This 31-Year Old Ghanaian Has Been Arrested In US For Making Child Porn, Faces 30 Years In Jail

A former East Hartford man who has billed himself as “a technology entrepreneur, explorer, and visionary” admitted Monday in federal court that he made five videos of himself molesting a girl who was 6 to 8 years old and was in his “custody, care, or control.”

Saeed Mustapha Moussa, 31, a citizen of Ghana who lived on Columbus Circle when he was arrested last year, faces a mandatory minimum sentence of 15 years in prison and a recommended prison sentence of 30 years under federal guidelines, according to his plea agreement.

ghanaian child porn saeed mustapha

He pleaded guilty Monday in U.S. District Court in New Haven to producing child pornography.After he is released from prison, Moussa faces five years to life of “supervised release,” which is similar to probation, under strict sex offender conditions, although he might well be deported.

He also faces a court order to pay financial restitution to the girl as well as a number of possible financial penalties when Judge Sarah A. L. Merriam sentences him, which is scheduled to occur Feb. 7 in the New Haven federal court. The financial penalties could include a $250,000 fine and a $50,000 assessment to the Child Pornography Victims Reserve.

Still pending against Moussa are state charges stemming from the same conduct, including four counts of first-degree sexual assault, each carrying 10 to 25 years in prison.

He has been in jail, held in lieu of $250,000 bond, since his arrest on the state charges in late October 2020.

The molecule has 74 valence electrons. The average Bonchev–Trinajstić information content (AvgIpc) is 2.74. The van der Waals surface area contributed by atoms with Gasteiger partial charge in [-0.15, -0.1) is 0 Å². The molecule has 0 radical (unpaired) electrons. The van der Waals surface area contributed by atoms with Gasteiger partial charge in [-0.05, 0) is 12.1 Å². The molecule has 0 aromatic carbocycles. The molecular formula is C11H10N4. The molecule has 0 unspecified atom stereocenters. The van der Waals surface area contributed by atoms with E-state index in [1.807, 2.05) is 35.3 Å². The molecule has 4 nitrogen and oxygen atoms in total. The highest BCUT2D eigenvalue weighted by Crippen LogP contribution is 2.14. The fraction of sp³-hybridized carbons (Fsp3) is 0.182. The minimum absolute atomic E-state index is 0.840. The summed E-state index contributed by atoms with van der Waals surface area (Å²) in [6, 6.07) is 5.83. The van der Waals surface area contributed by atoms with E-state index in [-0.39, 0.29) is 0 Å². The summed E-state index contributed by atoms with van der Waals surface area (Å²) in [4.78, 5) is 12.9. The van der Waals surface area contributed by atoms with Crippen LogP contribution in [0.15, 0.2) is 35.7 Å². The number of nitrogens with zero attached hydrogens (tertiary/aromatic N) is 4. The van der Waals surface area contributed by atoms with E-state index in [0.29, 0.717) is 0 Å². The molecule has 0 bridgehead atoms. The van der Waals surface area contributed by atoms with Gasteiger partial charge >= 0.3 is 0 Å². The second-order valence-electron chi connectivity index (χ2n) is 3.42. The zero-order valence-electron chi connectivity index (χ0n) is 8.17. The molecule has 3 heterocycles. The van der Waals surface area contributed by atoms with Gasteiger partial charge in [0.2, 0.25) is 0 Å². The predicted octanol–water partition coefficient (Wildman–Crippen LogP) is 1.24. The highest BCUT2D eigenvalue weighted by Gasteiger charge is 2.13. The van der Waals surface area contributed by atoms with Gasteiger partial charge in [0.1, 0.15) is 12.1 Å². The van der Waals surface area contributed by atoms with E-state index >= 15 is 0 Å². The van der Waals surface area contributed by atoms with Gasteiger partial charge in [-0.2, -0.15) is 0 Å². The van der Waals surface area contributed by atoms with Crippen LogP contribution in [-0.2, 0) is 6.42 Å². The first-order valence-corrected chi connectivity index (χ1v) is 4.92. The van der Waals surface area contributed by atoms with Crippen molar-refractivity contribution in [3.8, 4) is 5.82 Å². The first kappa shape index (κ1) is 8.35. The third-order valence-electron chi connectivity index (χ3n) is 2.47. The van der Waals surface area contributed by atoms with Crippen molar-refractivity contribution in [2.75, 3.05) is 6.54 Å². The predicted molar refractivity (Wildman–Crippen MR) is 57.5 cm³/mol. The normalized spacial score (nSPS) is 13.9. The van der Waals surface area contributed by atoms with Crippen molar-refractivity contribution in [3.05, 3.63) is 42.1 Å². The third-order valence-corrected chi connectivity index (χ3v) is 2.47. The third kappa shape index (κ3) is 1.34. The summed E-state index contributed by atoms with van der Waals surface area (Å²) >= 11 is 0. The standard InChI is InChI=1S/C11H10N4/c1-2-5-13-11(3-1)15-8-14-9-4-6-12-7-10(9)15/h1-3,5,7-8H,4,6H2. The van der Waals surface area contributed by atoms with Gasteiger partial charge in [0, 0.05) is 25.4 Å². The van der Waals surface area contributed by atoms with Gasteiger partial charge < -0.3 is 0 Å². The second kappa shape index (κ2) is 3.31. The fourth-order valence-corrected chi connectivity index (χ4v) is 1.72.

Moussa’s LinkedIn page lists him as founder, CEO, and chief technology officer of Conquer Ordinary, which, in turn, bills itself as an “electronic commerce, food service and wholesale distribution company.”

The company’s listing with the Connecticut secretary of the state’s office lists a business address in Carrollton, Texas, but its web page last year listed its warehouse address as 150 Park Ave. in East Hartford.

The web page listed product offerings consisting mainly of non-perishable food items and non-alcoholic beverages.

East Hartford police learned of the accusations that Moussa possessed child pornography in September 2020, according to an affidavit by Special Agent Allison M. Haimila of the federal Homeland Security Department’s investigative arm.

The agent went on to recount the following: The woman who made the complaint told police she found a video of child pornography on Moussa’s cellphone and recognized the man partially shown in the video as Moussa. She said she confronted him about it and surreptitiously recorded their conversation on her cellphone.

Moussa at first denied having sex with a child but later said the girl was attracted to him and that “she engineered a lot of it.” He said the girl was 11 when the video was taken.

Police seized Moussa’s cellphone and other electronic equipment and identified the girl with the help of numerous non-pornographic photos of her preschool graduation found on the phone.

In an initial forensic interview, the girl provided only limited information, although she did identify Moussa as the other person in the video. She said at times that she was scared.

Investigators eventually obtained access to Moussa’s Google Photos account and found two pornographic videos involving the girl, both including shots of Moussa’s face.

The girl’s father subsequently told police that she had made additional disclosures to him. She underwent a second forensic interview, during which she identified herself in still photos from pornographic videos found on Moussa’s phone.

(H/T Journalinquirer)

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